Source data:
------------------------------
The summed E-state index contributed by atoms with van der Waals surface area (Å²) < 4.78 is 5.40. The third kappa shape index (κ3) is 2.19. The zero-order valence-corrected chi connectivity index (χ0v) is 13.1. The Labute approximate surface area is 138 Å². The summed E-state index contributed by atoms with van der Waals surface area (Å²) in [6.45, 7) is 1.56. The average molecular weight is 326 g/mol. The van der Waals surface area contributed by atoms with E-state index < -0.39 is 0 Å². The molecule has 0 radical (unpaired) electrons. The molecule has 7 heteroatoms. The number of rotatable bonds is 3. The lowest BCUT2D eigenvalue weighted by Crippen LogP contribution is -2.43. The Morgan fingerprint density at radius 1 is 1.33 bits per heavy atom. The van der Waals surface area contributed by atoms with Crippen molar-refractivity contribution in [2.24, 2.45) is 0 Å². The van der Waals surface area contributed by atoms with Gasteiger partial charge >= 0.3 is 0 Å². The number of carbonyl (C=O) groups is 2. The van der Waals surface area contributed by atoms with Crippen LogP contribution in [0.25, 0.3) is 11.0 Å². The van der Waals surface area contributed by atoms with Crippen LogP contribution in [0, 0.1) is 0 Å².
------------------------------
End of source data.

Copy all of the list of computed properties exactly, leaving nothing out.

The summed E-state index contributed by atoms with van der Waals surface area (Å²) < 4.78 is 5.40. The third kappa shape index (κ3) is 2.19. The zero-order valence-corrected chi connectivity index (χ0v) is 13.1. The Labute approximate surface area is 138 Å². The summed E-state index contributed by atoms with van der Waals surface area (Å²) in [6.45, 7) is 1.56. The average molecular weight is 326 g/mol. The van der Waals surface area contributed by atoms with E-state index < -0.39 is 0 Å². The molecule has 0 radical (unpaired) electrons. The molecule has 7 heteroatoms. The number of rotatable bonds is 3. The lowest BCUT2D eigenvalue weighted by Crippen LogP contribution is -2.43. The Morgan fingerprint density at radius 1 is 1.33 bits per heavy atom. The van der Waals surface area contributed by atoms with Crippen molar-refractivity contribution in [2.24, 2.45) is 0 Å². The van der Waals surface area contributed by atoms with Gasteiger partial charge >= 0.3 is 0 Å². The number of carbonyl (C=O) groups is 2. The van der Waals surface area contributed by atoms with Crippen LogP contribution in [0.25, 0.3) is 11.0 Å². The van der Waals surface area contributed by atoms with Crippen LogP contribution in [0, 0.1) is 0 Å².